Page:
Real hope is based on faith, and faith is not an empty leap in the dark – not even, in fact least of all – in Christianity. Despite the caricature of Christian (and “religious”) faith so often used by sceptics and critics, some of them even within the Churches, the Bible never suggests “blind” faith. The best definition of faith in the Bible, perhaps in all human expression in any language of any time, is this: “Now faith is the substance of things hoped for, the evidence of things not seen.” In another translation, “It is what gives assurance to our hopes; it is what gives us conviction about things we can’t see.” (Book of Hebrews 11:1 – New Testament.)
without Jesus, beyond the binge and after the bloating indigestion, mega-sugar-crash, and fortified eggnog and other spirits hangover, what was it about? Fantasizing about Santa and goodwill to all people for some vague reason? Receiving some gifts that symbolize a love which is usually neglected in practice? Feeling a nice glow for a few days but then crashing back into the loneliness or shallowness of regular life for most of the rest of the year?
The central meaning of the story, as it swiftly emerged from the events of his life, death, and reputed resurrection from the dead, is simple when accepted as it was told by his earliest followers. The man Yeshua was in fact the incarnate Son of Israel’s God, the One God, the only God, the very Creator of the universe and all that is. He had been promised to the first human as a Saviour and Redeemer to restore humanity’s broken relationship with and estrangement from the Creator. As such, he was the heir of King David, the rightful King of Israel, but he was not to make Israel the new world superpower overwhelming all the nations with judgment and wrath, but to bring universal peace, reconciliation, and restoration between God and humanity, and among all humans, and between humanity and the broken creation.
Repentance! And how does one truly repent? That comes from within, in and of the spirit, the full acceptance of what an awakened conscience shouts at our hearts. It cannot be contrived by an intellectual process or a superficial emotional response of regret and remorse. Political posturing does not constitute repentance, as necessary as political action is at the national level. In Germany, there was, from the beginning of the movement, an underlying spiritual movement. It came out of the country’s long-neglected Christian roots.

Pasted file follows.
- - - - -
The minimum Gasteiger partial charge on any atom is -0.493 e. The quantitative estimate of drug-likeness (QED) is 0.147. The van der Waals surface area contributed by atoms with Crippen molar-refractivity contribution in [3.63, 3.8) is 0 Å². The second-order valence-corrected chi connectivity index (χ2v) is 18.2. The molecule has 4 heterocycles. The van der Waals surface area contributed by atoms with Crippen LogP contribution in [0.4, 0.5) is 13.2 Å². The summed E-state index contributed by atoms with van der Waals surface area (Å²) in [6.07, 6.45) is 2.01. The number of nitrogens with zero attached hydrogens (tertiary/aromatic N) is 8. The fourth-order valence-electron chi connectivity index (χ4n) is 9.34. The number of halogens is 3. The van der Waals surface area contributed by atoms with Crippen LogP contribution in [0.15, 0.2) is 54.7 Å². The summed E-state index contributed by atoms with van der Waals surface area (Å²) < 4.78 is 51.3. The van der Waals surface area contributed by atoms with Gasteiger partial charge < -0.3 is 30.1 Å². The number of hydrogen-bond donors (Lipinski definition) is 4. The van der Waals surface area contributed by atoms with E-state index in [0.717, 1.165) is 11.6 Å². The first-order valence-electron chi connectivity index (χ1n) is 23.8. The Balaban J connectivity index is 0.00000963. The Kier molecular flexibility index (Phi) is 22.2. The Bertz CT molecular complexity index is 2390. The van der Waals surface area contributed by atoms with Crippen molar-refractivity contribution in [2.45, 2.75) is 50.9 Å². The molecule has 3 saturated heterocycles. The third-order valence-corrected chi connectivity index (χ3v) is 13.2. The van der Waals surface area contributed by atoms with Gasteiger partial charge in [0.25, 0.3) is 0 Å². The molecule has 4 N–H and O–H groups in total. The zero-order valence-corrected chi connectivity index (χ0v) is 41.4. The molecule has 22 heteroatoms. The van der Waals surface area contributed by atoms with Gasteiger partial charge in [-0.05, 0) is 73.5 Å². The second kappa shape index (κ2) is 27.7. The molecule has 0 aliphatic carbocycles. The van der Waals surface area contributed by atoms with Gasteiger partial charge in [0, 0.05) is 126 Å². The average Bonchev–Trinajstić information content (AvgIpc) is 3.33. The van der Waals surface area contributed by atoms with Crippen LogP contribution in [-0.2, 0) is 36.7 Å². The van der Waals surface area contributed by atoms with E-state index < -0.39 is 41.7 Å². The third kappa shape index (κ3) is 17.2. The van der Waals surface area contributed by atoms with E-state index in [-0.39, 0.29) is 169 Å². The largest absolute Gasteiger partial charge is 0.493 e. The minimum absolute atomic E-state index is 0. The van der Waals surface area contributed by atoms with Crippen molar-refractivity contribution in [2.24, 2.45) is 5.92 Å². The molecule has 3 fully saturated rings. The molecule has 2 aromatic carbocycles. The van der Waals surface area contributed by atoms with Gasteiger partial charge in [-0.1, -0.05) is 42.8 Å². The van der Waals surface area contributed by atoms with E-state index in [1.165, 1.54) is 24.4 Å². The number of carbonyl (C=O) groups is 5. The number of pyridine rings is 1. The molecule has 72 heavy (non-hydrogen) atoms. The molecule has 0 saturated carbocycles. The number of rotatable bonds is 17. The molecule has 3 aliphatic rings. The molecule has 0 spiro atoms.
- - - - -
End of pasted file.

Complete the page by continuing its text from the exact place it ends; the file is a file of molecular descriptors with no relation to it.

Western humans entertain a sort of self-hypnosis that we can and will master nature, compel it to do our bidding, because, tiny on the cosmic scale as we are, we are smart, really smart! We can learn everything we need to because we are so smart. We apparently are in the process of uncovering the very secrets of the Universe Itself – its when, what, and how at least. Our current paradigm mostly sloughs off the why and who and makes the where irrelevant.
The pursuit of fame, fortune, the perfect body, the perfect career, the perfect partner, all turns to sand after a while. When we wake up to that, we begin to search for an identity beyond our technological prowess and our mania for “self-actualizing” ourselves as anything we care to imagine. For most of us, the refrain of “you can be and do anything you like or can imagine, even totally reinvent yourself and your gender” turns out to be the pursuit of a phantom which keeps disappearing around the next corner or curve in the road. Or maybe the Phantom sneaks up from behind and laughs snidely that it’s a chimera. The Phantom smirks that we should have known all along what we are really supposed to become, but now we’ve burned so many bridges it’s too late, or seems to be, to go back.
Regaining contact with our personal inner moral compass in our now largely morally bankrupt culture is very urgent and important. In the long run, it is even more important than taming COVID-19. At least if we believe that human beings are more than creatures who have only a finite existence defined by birth and death. And perhaps even then.
If he was an up and coming new rabbi, one even recognized by the Immerser as someone special, why would he come back here to the backside of Israel? Why didn’t he go to the city and set up in the Temple Porticos like the other rabbis seeking to gather disciples and make a name for themselves? He would never get anywhere by spending his time up in the Galil among its uncultured peasants and yokels.
What in the name of the Blessed One did “baptizing with fire” mean? He could understand undergoing a ceremonial mikvah to symbolize a desire to live a pure life for Adonai. He hadn’t done mikvah yet, but he sometimes felt a tug in that direction. He was well aware of his faults and that, as an example of Adonai’s chosen people, he fell far short. About this baptism by fire he had no clue. It sounded downright unpleasant! But prophets were always rather cryptic.
The art of dying well is never out of date, but the wisdom to prepare for it is more and more rare. Instead, we have created a culture which obsesses about prolonging the illusions of youth. Our culture denies that those raging hormones need to be given proper channeling or they will curse both the individuals who abuse them and their victims. The strong and aggressive may use their raging energy (which is largely sexual repression and misappropriation) to subdue and destroy others. A subtler method of destroying the repressor and oppressor of one’s urges, or anyone who dares challenge the actions, causes, and words of the new class of revolutionaries, is to engage in outrage at every voice which suggests your preferred cause may be hollow. We now have whole masses substituting rage for the love they are seeking in all the wrong places.